Cheryl Strayed, Isaac Fitzgerald, Pen & Ink: Tattoos & The Stories Behind Them, Roxanne Gay, Wendy MacNaughton
Buzzed Books #17 by John King
Pen & Ink: Tattoos & The Stories Behind Them
For writers, there is this paradox about tattoos: body art often both symbolizes and continues a story in someone’s life, yet the nature of body art is never just about words, or else, why get body injected with ink in the first place, rather than, say, write an essay?
Tattoos defy literary expression. They resist verbal narratives just as much as they provoke them.
What’s more, the artistic quality of tattoos can seldom be conveyed by photographs, since photographs impose their own two-dimensional context of limited light and perspective on the body.
Knowing Isaac Fitzgerald through my interview way back on episode 42, I was keen to see how he would use this paradox in his new book, Pen & Ink: Tattoos & The Stories Behind Them.
From the outset, what makes Pen and Ink remarkable is the artwork by Wendy MacNaughton. In lieu of photos, her illustrations, with water-colored accents, convey the visual sense of tattoos in a way that pops off the page. This translation, or adaptation, of tattoos seem both bohemian and similar enough to traditional tattoo styles of art that the entire book feels coherent and vital, the images of tattoos foregrounded by relatively realistic cartoons of the bodies of the storytellers.
One of the cool ways this book swerves from a traditional text is the lettering, which is either actual block-letter script mixed with cursive or else a decent-looking imitation of that in a font. That maneuver avoids the stiff formality that I cannot avoid on this blog.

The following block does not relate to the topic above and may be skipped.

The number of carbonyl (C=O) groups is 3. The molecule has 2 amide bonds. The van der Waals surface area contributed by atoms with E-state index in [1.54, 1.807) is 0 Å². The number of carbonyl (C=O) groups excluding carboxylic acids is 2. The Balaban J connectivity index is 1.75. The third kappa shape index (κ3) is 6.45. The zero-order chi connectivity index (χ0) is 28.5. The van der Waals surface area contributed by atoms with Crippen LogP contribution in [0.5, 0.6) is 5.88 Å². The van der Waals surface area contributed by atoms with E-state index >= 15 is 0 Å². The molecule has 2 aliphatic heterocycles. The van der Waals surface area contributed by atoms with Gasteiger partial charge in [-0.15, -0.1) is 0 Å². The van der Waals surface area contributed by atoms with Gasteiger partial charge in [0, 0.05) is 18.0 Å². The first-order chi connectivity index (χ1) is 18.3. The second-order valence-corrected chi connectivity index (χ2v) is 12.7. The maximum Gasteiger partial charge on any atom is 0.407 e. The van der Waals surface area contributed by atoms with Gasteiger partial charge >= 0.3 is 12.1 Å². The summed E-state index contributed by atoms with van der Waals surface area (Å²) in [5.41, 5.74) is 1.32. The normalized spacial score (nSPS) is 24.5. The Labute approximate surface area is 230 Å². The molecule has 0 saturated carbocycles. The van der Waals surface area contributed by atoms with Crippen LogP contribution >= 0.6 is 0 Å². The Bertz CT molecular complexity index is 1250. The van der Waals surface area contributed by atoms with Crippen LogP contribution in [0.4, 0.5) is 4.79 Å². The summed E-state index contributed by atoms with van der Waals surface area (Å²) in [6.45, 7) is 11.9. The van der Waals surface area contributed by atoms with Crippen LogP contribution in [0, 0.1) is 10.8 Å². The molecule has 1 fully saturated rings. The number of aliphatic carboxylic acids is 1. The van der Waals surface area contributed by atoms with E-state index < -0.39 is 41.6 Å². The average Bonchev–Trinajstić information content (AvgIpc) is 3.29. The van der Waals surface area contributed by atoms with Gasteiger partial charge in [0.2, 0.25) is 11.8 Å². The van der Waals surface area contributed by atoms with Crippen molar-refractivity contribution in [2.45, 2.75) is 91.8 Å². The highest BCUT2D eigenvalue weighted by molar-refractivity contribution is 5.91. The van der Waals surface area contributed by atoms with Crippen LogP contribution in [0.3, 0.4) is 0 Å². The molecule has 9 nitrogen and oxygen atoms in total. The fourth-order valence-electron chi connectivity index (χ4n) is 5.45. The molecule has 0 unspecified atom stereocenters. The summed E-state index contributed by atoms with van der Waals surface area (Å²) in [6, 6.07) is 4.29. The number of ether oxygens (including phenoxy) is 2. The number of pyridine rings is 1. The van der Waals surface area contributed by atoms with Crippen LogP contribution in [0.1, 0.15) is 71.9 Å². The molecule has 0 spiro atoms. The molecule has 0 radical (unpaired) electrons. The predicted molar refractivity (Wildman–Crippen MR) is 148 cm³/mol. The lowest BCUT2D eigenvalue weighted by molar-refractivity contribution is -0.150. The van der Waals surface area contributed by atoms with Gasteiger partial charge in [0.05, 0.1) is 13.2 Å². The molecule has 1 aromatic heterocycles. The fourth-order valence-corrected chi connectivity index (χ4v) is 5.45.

The brief commentary by tattooed people sometimes evokes the poetry, the surprise in emotions they’ve discovered in life, or hard-won realizations they’ve made in life, and the illustrations convey the sense of the tattoo more than a photo would. The combination of the two is totally fucking sweet.
The observations by, for lack of a better term, non-writers, appear throughout along with some of your favorite artists and writers, like Tao Lin, Cheryl Strayed, and Roxanne Gay.
Sometimes the texts are short, and the illustrations complex, and other times the script consumes the page next to a simpler image. The asymmetrical has its place. The complex meets the complex. Every page is a surprise.
Pen & Ink reads like a good book of poetry, like an illustrated sonnet sequence. It makes literature out of the experience of tattoos without being fucking precious, or pretentious, or opaque, or ugly. This book is as strong and weird and reckless and smart as the people in it.
John King (Episode, well, all of them) is a podcaster, writer, and ferret wrangler.